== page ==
clock menu more-arrow no yes mobile

Filed under:

Ohio’s vaccine lottery is a winner no matter what

The wacky idea could have failed. It was always worth trying.

A 13-year-old boy celebrates as he gets his vaccine in Hartford, Connecticut, on May 13, 2021.
Joseph Prezioso/AFP via Getty Images

This week, the state of Ohio held a lottery for vaccinated people that gave $1 million to a very lucky person. And while I’m upset that I, a vaccinated Ohioan, didn’t win, it looks like the lottery is giving the state’s vaccine rollout a boost.

Here’s how it works: Every Wednesday through June 23, the state will randomly name two people from its database of vaccinated people. One of those people will come from the 12- to 17-year-old group, getting a four-year, full-ride scholarship to an Ohio state college or university. The other lucky person will come from the 18-and-older group, winning $1 million.

The lottery was announced on May 12. Based on Ohio’s data, the state saw a 47 percent increase in first shots among people 18 and older from May 14 to 19 compared to May 7 to 12. There was also a 94 percent increase among 16- and 17-year-olds in the same period. (There aren’t numbers for the 12-to-15 group because they became eligible for vaccines the same day as the lottery announcement.)

On the other hand, data from the Centers for Disease Control and Prevention (CDC), provided by Stanford’s Jorge Caballero, shows that vaccination for people 18 and older in Ohio actually dropped by 22 percent during this period.

This is almost certainly due to a data reporting quirk: While Ohio’s numbers are based on when a first shot was administered, the CDC’s are based on when a first shot was reported. So Ohio’s data is more likely to catch the effect of the lottery in real time.

Even the CDC data, though, shows that Ohio’s vaccination numbers for the 18-plus group have trended a bit better than the US’s figures since the lottery announcement, with the state pulling ahead of the nation after lagging in early May.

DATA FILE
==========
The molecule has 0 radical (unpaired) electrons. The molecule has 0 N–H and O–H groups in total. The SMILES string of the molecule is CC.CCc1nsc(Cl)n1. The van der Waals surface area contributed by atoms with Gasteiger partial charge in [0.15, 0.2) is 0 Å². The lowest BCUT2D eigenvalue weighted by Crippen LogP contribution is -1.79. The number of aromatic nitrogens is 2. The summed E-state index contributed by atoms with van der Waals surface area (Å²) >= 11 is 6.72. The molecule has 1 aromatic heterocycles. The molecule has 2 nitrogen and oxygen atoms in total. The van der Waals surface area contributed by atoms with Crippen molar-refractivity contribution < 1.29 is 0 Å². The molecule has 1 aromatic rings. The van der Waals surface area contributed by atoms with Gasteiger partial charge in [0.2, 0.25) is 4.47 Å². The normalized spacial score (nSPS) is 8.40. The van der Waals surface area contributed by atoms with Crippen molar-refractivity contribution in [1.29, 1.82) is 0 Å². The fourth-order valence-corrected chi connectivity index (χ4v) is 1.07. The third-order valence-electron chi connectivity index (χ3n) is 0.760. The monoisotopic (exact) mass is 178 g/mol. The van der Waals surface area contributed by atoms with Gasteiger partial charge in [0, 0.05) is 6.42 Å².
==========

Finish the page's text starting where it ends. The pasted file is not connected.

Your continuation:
A chart comparing changes in vaccination rates among Ohioans 18 and older versus all Americans 18 and older.

That suggests Ohio is doing something better than America as a whole. It could be the lottery. It could also be another thing entirely — maybe some local outreach groups in the state really stepped up their efforts recently. We’ll need more rigorous analyses and studies to know for sure.

But whether Ohio made the right move shouldn’t come down to the lottery’s success or failure — because these unusual, headline-grabbing incentives are the kinds of things more states should be trying, even if they ultimately don’t work as well as we hoped.

Right now, America’s vaccine rollout is in a middling spot. We could hit President Joe Biden’s goal of a 70 percent first-shot rate among adults by July 4, but it might be a close call: Daily first-shot rates have more than halved since a mid-April peak, and increasingly, the problem is hesitancy toward the vaccine.

We don’t really know how to fix this. We’re in the novel situation of trying to vaccinate the entire population quickly in the middle of a pandemic. So we don’t have that many proven solutions — and officials need some creativity and flexibility to figure out what works.

That’s where these incentives come into play. That includes a lottery, which a few other states are now copying in some form, but also other approaches like $100 payouts and free beer with the vaccines.

Yes, it’s a bit sad some Americans need incentives to get a potentially lifesaving vaccine while many places around the world clamor desperately for more shots.

But if incentives are what it takes, we can’t ignore that reality — the stakes in the fight against Covid-19 are too high.

Not all of these efforts will pan out, and some may even end up as expensive blunders. But it’s worth taking these risks. Otherwise, we’re going to have a harder time figuring out what works.